In an effort to promote inclusivity for their students, it seems more and more schools are attempting to eradicate Halloween celebrations and festivities. One of the first examples was the Evanston/Skokie school district. They issued a statement on September 27th which declared that the school would be “moving away” from celebrating Halloween.
Here’s the official statement which was given to Yahoo Lifestyle. According to it, the schools find Halloween to be too exclusive to be fit for all religious types and that it may be difficult for some students to afford costumes.
“As part of our school and district-wide commitment to equity, we are focused on building community and creating inclusive, welcoming environments for all,” the statement read. “While we recognize that Halloween is a fun tradition for many, it is not a holiday that is celebrated by everyone for various reasons and we want to honor that.
“We are also aware of the range of inequities that are embedded in Halloween celebrations that take place as part of the school day and the unintended negative impact that it can have on some students, families, and staff. As a result, we are moving away from Halloween celebrations that include costumes and similar traditions during the school day. We are confident our school communities will find new and engaging ways to build community within their schools.
“In District 65, we remain committed to equity and discontinuing current and past practices that are not in alignment with our goals. Our schools are special because of the people who are a part of them and our commitment to serving the educational needs of our students. Many of our schools have already moved away from the traditional Halloween activities during the school day and have scheduled Halloween or other seasonal activities outside of the school day.”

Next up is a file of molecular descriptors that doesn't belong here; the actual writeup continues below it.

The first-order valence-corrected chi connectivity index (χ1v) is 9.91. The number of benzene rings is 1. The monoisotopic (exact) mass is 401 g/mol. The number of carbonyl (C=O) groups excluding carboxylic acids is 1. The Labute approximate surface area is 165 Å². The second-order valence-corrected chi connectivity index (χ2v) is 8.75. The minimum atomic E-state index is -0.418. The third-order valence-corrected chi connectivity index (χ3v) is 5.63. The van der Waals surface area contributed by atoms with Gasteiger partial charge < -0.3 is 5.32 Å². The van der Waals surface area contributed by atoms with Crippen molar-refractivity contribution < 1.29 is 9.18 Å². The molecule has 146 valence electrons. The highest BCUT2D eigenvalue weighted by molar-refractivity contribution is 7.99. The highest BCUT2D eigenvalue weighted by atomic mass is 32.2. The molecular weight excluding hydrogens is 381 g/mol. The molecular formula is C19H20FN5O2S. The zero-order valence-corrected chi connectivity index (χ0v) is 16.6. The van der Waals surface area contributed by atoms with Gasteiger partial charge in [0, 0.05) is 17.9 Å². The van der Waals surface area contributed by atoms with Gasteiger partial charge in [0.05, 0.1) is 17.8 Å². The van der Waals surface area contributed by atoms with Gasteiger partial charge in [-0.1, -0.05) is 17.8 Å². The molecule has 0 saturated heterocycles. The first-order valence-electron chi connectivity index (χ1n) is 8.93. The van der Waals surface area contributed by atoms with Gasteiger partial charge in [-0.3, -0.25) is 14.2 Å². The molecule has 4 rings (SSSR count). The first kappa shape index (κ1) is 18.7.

Many other schools have issued similar messages regarding the lack of inclusivity and their efforts to cease celebrating Halloween.
“We want to be inclusive of all families including those families who don’t celebrate Halloween or find purchasing a costume a hardship,” officials at Hillcrest Elementary School in Waukesha, Wis., stated in 2017.
Meanwhile officials at North Country Elementary in Antelope, California, stated:
“We have consistently respected the right of families to choose to have their children participate, or not, in such celebrations,” it read. “However, when the number of students choosing to not participate becomes significant, it is incumbent on the school leadership to re-evaluate and determine if the event is truly meeting the social and academic needs of its student population.”
Meanwhile Vermont’s Burlington School District is one of many that believes costumes could be culturally insensitive. They’ve stated that “many people are made uncomfortable by the notion that you change your identity, you turn into someone else and those somebody else’ could represent cultural appropriations.”
It’s definitely beginning to look like a tough time for Halloween. Obviously some people disagree with the above opinions and think the holiday should continue to be celebrated. But for others, it’s just not politically correct enough.